By V. Phani Kumar, MarketWatch
HONG KONG (MarketWatch) — Chinese stocks plummeted to lead Asian equities lower Monday, with concerns that Beijing may be reluctant to ease a liquidity crunch in the Shanghai interbank money markets slamming banks particularly hard.
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The Shanghai Composite /zigman2/quotes/210598127/delayed CN:SHCOMP -0.59% suffered its worst one-day percentage loss in nearly four years, plunging 5.3% to end at 1,963.24 — its first close below the psychologically-important 2,000-point level since December. The performance is its worst since a 6.7% drop in August 2009. The Shenzhen Composite Index dived 6.1% to 881.87.
The performance also led to heavy losses elsewhere in the region, with the Hang Seng Index /zigman2/quotes/210598030/delayed HK:HSI -0.24% sliding 2.2% in Hong Kong to decline for a fifth straight trading day, while Australia’s S&P/ASX 200 /zigman2/quotes/210598100/delayed AU:XJO -0.75% slid 1.5%.
Short-term interbank interest rates in Shanghai, which hit record highs on Thursday , further extended their drop from those levels but stayed above the 6% level Monday, according to Dow Jones Newswires.
“The worst of the liquidity crunch may now be behind us, but we believe interbank rates will stay at elevated levels until at least the second week of July,” said Standard Chartered China economist Stephen Green.
“The longer this policy lasts, the more concerns about banking-sector stability will be raised. It may also cause slower credit growth in the second half,” he said.
/zigman2/quotes/210598065/realtime DJIA 35,058.52, -85.79, -0.24%
Moody’s Investors Service Vice President Bin Hu also echoed similar concerns. Hu said the ratings agency interprets the tight liquidity conditions as a conscious decision by the Chinese central bank to curb credit growth and that Moody’s regards such moves as credit-positive for the health of the overall banking system. (Commentary: China’s alarming credit crunch)
“However, the method the [People’s Bank of China] chose to keep the banking system short of liquidity entails risks that could have credit-negative implications, particularly for small and midsize banks that are more dependent on the interbank market,” Hu said.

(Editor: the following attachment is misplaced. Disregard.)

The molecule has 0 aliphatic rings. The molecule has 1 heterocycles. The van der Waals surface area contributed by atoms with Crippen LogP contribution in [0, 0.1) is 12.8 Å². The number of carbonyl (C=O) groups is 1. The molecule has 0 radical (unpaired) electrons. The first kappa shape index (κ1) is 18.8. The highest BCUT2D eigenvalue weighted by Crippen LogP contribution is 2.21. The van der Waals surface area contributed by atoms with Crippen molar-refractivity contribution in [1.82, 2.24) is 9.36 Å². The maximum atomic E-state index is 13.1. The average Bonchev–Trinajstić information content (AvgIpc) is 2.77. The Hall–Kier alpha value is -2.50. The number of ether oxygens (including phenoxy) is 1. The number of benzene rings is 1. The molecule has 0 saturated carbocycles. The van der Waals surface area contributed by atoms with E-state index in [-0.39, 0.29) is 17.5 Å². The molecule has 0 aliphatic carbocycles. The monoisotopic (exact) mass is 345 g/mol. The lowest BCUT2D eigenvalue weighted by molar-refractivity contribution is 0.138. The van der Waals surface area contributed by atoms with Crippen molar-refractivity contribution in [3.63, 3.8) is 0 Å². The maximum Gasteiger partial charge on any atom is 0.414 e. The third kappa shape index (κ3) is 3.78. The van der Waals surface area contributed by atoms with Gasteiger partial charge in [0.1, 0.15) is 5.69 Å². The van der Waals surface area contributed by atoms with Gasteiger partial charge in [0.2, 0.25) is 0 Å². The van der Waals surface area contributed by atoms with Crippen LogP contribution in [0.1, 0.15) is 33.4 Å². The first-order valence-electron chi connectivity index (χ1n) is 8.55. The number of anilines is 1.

Small- and medium-sized Chinese lenders suffered the most. Shares of China Minsheng Banking Corp. /zigman2/quotes/203910009/delayed CN:600016 +0.49% /zigman2/quotes/200749234/composite CMAKY -2.93% plunged by the day’s 10% limit, China Merchants Bank Co. /zigman2/quotes/210188047/delayed CN:600036 +3.55% /zigman2/quotes/208876947/composite CIHKY -2.15% skidded 6.7% and Shanghai Pudong Development Bank Co. /zigman2/quotes/204296742/delayed CN:600000 +1.09% slumped 9.2%.
In Shenzhen, Ping An Bank Co. /zigman2/quotes/206600939/delayed CN:000001 +0.39% dropped by the 10% daily limit, and Bank of Ningbo Co. /zigman2/quotes/208961061/delayed CN:002142 +2.92% shed 9.9%, while the Hong Kong-listed shares of China Minsheng /zigman2/quotes/208095167/delayed HK:1988 -0.61% and China Merchants Bank /zigman2/quotes/209899244/delayed HK:3968 +1.29% lost 8% and 4.6%, respectively.
Worries about high interbank rates have surfaced at a time when several brokerages have downgraded their outlook for the Chinese economy. Goldman Sachs on Monday cut China’s economic growth forecast to 7.4% for 2013 and to 7.7% for 2014.
Elsewhere in the region, South Korea’s Kospi /zigman2/quotes/210598069/delayed KR:180721 -0.16% and Japan’s Nikkei Stock Average /zigman2/quotes/210597971/delayed JP:NIK -1.47% dropped 1.3% each, with the latter unable to hang on to solid gains recorded earlier in the day.
The performance followed Wall Street’s losses last week after the Federal Reserve signaled it may downscale, or “taper,” its bond purchases later this year.